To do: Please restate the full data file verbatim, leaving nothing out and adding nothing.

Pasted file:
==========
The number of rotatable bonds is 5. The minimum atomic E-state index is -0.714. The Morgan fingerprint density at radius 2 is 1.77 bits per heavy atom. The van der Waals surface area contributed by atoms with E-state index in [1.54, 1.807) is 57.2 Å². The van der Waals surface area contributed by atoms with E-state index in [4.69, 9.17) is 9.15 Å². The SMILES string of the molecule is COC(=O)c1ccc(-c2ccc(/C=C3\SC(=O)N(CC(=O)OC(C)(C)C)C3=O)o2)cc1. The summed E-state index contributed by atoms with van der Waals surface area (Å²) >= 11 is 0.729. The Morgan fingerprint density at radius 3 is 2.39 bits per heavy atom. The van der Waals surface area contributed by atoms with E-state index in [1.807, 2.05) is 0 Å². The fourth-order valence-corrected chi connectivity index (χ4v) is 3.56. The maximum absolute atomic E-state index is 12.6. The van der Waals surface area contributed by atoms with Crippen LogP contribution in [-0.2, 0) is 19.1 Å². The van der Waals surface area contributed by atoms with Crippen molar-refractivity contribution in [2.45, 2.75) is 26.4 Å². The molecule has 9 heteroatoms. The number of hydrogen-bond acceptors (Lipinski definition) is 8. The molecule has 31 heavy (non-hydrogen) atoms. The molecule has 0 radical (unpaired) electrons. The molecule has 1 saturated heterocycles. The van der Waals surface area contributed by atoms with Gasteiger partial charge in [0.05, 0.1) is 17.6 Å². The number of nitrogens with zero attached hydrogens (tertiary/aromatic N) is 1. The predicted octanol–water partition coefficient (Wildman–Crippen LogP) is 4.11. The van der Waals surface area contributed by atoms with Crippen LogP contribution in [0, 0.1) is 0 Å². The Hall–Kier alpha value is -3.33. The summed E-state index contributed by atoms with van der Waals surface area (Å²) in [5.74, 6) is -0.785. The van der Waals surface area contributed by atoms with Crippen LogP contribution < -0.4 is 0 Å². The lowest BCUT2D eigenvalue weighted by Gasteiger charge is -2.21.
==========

The number of rotatable bonds is 5. The minimum atomic E-state index is -0.714. The Morgan fingerprint density at radius 2 is 1.77 bits per heavy atom. The van der Waals surface area contributed by atoms with E-state index in [1.54, 1.807) is 57.2 Å². The van der Waals surface area contributed by atoms with E-state index in [4.69, 9.17) is 9.15 Å². The SMILES string of the molecule is COC(=O)c1ccc(-c2ccc(/C=C3\SC(=O)N(CC(=O)OC(C)(C)C)C3=O)o2)cc1. The summed E-state index contributed by atoms with van der Waals surface area (Å²) >= 11 is 0.729. The Morgan fingerprint density at radius 3 is 2.39 bits per heavy atom. The van der Waals surface area contributed by atoms with E-state index in [1.807, 2.05) is 0 Å². The fourth-order valence-corrected chi connectivity index (χ4v) is 3.56. The maximum absolute atomic E-state index is 12.6. The van der Waals surface area contributed by atoms with Crippen LogP contribution in [-0.2, 0) is 19.1 Å². The van der Waals surface area contributed by atoms with Crippen molar-refractivity contribution in [2.45, 2.75) is 26.4 Å². The molecule has 9 heteroatoms. The number of hydrogen-bond acceptors (Lipinski definition) is 8. The molecule has 31 heavy (non-hydrogen) atoms. The molecule has 0 radical (unpaired) electrons. The molecule has 1 saturated heterocycles. The van der Waals surface area contributed by atoms with Gasteiger partial charge in [0.05, 0.1) is 17.6 Å². The number of nitrogens with zero attached hydrogens (tertiary/aromatic N) is 1. The predicted octanol–water partition coefficient (Wildman–Crippen LogP) is 4.11. The van der Waals surface area contributed by atoms with Crippen LogP contribution in [0, 0.1) is 0 Å². The Hall–Kier alpha value is -3.33. The summed E-state index contributed by atoms with van der Waals surface area (Å²) in [5.74, 6) is -0.785. The van der Waals surface area contributed by atoms with Crippen LogP contribution < -0.4 is 0 Å². The lowest BCUT2D eigenvalue weighted by Gasteiger charge is -2.21.